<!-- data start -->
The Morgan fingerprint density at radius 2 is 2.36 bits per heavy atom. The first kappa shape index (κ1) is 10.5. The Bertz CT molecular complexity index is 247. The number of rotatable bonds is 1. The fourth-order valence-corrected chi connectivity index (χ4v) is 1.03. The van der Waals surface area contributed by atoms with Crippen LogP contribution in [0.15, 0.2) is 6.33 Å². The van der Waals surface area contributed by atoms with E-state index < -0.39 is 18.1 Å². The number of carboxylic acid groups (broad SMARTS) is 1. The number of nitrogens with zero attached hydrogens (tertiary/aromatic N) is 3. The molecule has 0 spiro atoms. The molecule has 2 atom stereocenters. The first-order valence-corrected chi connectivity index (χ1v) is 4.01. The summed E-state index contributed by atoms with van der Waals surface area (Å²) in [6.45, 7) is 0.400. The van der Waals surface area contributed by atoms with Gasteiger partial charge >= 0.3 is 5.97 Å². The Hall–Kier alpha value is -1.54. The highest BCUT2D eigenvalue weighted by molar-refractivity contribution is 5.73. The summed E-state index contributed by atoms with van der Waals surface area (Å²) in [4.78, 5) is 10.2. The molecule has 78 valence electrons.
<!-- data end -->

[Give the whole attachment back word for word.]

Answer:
The Morgan fingerprint density at radius 2 is 2.36 bits per heavy atom. The first kappa shape index (κ1) is 10.5. The Bertz CT molecular complexity index is 247. The number of rotatable bonds is 1. The fourth-order valence-corrected chi connectivity index (χ4v) is 1.03. The van der Waals surface area contributed by atoms with Crippen LogP contribution in [0.15, 0.2) is 6.33 Å². The van der Waals surface area contributed by atoms with E-state index < -0.39 is 18.1 Å². The number of carboxylic acid groups (broad SMARTS) is 1. The number of nitrogens with zero attached hydrogens (tertiary/aromatic N) is 3. The molecule has 0 spiro atoms. The molecule has 2 atom stereocenters. The first-order valence-corrected chi connectivity index (χ1v) is 4.01. The summed E-state index contributed by atoms with van der Waals surface area (Å²) in [6.45, 7) is 0.400. The van der Waals surface area contributed by atoms with Gasteiger partial charge >= 0.3 is 5.97 Å². The Hall–Kier alpha value is -1.54. The highest BCUT2D eigenvalue weighted by molar-refractivity contribution is 5.73. The summed E-state index contributed by atoms with van der Waals surface area (Å²) in [4.78, 5) is 10.2. The molecule has 78 valence electrons.